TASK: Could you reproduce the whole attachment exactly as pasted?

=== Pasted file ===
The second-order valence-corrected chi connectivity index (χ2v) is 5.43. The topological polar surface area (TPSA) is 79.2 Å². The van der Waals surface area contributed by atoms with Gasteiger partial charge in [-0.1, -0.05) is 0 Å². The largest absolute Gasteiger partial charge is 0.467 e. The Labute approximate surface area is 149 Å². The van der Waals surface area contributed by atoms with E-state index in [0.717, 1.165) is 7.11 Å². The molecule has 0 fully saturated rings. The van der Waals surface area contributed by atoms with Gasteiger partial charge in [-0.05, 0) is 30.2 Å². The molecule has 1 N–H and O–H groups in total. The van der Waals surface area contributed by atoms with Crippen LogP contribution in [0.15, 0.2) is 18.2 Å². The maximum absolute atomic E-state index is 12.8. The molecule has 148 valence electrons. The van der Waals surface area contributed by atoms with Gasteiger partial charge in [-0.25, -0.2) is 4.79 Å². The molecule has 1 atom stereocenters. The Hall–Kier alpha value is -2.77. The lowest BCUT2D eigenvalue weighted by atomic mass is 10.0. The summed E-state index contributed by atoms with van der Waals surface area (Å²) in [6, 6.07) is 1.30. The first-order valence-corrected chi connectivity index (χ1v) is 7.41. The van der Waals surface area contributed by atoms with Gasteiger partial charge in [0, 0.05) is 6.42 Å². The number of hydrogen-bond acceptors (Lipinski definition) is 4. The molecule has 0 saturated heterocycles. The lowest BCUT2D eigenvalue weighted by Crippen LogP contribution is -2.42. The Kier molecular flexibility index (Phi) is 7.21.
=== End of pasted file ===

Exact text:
The second-order valence-corrected chi connectivity index (χ2v) is 5.43. The topological polar surface area (TPSA) is 79.2 Å². The van der Waals surface area contributed by atoms with Gasteiger partial charge in [-0.1, -0.05) is 0 Å². The largest absolute Gasteiger partial charge is 0.467 e. The Labute approximate surface area is 149 Å². The van der Waals surface area contributed by atoms with E-state index in [0.717, 1.165) is 7.11 Å². The molecule has 0 fully saturated rings. The van der Waals surface area contributed by atoms with Gasteiger partial charge in [-0.05, 0) is 30.2 Å². The molecule has 1 N–H and O–H groups in total. The van der Waals surface area contributed by atoms with Crippen LogP contribution in [0.15, 0.2) is 18.2 Å². The maximum absolute atomic E-state index is 12.8. The molecule has 148 valence electrons. The van der Waals surface area contributed by atoms with Gasteiger partial charge in [-0.25, -0.2) is 4.79 Å². The molecule has 1 atom stereocenters. The Hall–Kier alpha value is -2.77. The lowest BCUT2D eigenvalue weighted by atomic mass is 10.0. The summed E-state index contributed by atoms with van der Waals surface area (Å²) in [6, 6.07) is 1.30. The first-order valence-corrected chi connectivity index (χ1v) is 7.41. The van der Waals surface area contributed by atoms with Gasteiger partial charge in [0, 0.05) is 6.42 Å². The number of hydrogen-bond acceptors (Lipinski definition) is 4. The molecule has 0 saturated heterocycles. The lowest BCUT2D eigenvalue weighted by Crippen LogP contribution is -2.42. The Kier molecular flexibility index (Phi) is 7.21.